Caught in a Productivity Trap: A Distributional Perspective on Gender Differences in Malawian Agriculture

51 Pages Posted: 20 Apr 2016 Last revised: 2 Jun 2020

See all articles by Talip Kilic

Talip Kilic

World Bank - Development Data Group (DECDG)

Amparo Palacios-Lopez

World Bank

Markus Goldstein

World Bank

Date Written: March 1, 2013

Abstract

In targeting poverty gains, sub-Saharan African governments have emphasized the alleviation of gender differences in agricultural productivity. The empirical studies on the gender gap, however, have frequently used data that were limited regarding geographic and topical coverage, and/or details on intra-household dynamics. The study provides a nationally-representative analysis of the gender gap in Malawi, and decomposes it, for the first time, at the mean and at selected points of the agricultural productivity distribution into (i) a portion driven by gender differences in levels of observable attributes (the endowment effect), and (ii) a portion driven by gender differences in returns to the same set of observables (the structure effect). Sequentially, the authors unpack the relative contributions of different factors towards the gender gap, and suggest future research priorities to inform policy interventions. The authors find that while female-managed plots are, on average, 25 percent less productive, 82 percent of this differential is explained by differences in endowments, mainly due to high-value crop cultivation and levels of household adult male labor inputs. The factors driving the structure effect include child dependency ratio and effectiveness of household adult male labor and inorganic fertilizer. The gender gap increases across the productivity distribution, ranging from 22 percent at the 10th percentile to 37 percent at the 90th percentile. While it is explained predominantly by the endowment effect in the first half of the distribution, the contribution of the structure effect towards the gender gap increases steadily above the median, standing at 34 percent at the 90th percentile.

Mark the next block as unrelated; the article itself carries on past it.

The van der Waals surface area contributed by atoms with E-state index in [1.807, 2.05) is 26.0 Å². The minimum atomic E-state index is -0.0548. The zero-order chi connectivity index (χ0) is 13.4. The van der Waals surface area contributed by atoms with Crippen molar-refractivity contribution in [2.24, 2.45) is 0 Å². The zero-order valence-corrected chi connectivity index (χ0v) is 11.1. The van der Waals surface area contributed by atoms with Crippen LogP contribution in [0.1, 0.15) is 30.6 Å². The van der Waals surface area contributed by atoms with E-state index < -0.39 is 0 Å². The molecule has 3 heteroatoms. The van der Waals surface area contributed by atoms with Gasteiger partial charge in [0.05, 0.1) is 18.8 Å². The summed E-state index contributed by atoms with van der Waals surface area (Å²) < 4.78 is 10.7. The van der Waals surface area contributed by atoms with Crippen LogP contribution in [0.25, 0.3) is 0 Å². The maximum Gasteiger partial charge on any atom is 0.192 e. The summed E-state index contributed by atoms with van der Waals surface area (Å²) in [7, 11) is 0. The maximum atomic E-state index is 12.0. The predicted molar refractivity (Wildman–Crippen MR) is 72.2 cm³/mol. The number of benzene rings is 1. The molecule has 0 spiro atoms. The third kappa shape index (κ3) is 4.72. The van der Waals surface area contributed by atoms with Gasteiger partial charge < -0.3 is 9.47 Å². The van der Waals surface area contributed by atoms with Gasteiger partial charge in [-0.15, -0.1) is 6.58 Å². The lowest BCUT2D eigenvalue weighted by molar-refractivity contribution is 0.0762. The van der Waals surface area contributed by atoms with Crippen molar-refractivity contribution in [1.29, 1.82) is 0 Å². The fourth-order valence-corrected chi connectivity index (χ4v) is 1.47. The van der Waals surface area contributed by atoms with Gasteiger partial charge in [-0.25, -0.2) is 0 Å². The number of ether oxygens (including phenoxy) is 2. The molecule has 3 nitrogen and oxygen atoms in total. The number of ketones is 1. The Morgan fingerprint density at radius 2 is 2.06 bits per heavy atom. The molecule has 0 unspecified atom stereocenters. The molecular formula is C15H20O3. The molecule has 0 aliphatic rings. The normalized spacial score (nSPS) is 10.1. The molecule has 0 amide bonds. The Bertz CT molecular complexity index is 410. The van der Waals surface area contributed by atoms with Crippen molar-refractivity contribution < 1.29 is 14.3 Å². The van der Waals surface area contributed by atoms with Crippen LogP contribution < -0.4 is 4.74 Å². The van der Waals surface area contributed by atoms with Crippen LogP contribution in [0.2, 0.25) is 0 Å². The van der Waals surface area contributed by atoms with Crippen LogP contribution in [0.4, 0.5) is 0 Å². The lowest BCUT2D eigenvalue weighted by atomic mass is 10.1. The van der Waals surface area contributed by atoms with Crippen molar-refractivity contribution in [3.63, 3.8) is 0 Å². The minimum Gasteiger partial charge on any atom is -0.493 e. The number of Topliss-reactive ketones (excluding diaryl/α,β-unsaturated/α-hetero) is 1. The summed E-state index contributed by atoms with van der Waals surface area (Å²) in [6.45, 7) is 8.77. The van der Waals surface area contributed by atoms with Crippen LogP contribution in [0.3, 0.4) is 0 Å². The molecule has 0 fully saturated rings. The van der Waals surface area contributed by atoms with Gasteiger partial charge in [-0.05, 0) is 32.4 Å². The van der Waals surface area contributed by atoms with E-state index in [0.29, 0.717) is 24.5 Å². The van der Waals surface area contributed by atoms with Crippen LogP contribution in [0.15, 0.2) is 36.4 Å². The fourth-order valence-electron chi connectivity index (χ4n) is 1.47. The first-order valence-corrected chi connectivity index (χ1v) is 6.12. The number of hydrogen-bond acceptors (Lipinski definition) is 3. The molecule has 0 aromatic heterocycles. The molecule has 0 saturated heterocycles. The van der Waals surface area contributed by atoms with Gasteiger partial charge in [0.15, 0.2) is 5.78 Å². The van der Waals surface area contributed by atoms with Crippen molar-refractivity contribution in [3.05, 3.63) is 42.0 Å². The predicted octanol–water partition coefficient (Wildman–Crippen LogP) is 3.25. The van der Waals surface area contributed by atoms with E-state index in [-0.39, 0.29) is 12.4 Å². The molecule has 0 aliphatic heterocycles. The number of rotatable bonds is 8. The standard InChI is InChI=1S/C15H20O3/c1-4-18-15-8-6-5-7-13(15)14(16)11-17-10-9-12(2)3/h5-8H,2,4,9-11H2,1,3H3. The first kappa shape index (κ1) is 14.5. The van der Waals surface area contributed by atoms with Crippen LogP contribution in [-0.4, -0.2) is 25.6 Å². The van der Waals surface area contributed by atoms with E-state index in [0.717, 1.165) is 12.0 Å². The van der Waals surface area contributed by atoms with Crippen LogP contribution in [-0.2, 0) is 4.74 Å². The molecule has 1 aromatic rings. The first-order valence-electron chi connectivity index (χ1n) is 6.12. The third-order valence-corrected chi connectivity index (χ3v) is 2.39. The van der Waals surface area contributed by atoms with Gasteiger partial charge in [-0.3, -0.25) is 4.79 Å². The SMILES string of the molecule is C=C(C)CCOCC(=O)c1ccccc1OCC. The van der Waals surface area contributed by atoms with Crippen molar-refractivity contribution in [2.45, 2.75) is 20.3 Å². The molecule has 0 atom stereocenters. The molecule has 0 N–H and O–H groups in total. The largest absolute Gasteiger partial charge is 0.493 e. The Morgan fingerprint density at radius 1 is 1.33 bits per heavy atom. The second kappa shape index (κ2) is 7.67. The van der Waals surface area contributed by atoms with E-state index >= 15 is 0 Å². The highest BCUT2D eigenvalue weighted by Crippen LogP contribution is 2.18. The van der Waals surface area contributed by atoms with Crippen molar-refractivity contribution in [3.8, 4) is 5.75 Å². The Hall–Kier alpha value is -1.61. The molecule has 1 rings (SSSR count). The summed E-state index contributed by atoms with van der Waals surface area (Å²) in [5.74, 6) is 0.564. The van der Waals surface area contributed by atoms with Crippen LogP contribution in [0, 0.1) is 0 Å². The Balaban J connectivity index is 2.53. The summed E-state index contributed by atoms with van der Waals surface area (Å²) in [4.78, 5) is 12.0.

Keywords: Inequality, Gender and Development, Food Security, Climate Change and Agriculture, Crops and Crop Management Systems

Suggested Citation

Kilic, Talip and Palacios-Lopez, Amparo and Goldstein, Markus P., Caught in a Productivity Trap: A Distributional Perspective on Gender Differences in Malawian Agriculture (March 1, 2013). World Bank Policy Research Working Paper No. 6381, Available at SSRN: https://ssrn.com/abstract=2231884

Talip Kilic

World Bank - Development Data Group (DECDG) ( email )

Via Labicana 110
Rome, Lazio 00184
Italy

Amparo Palacios-Lopez

World Bank ( email )

1818 H Street, NW
Washington, DC 20433
United States

Markus P. Goldstein

World Bank ( email )

1818 H Street, N.W.
Washington, DC 20433
United States

Here is the Coronavirus
related research on SSRN

Paper statistics

Downloads
44
Abstract Views
456
PlumX Metrics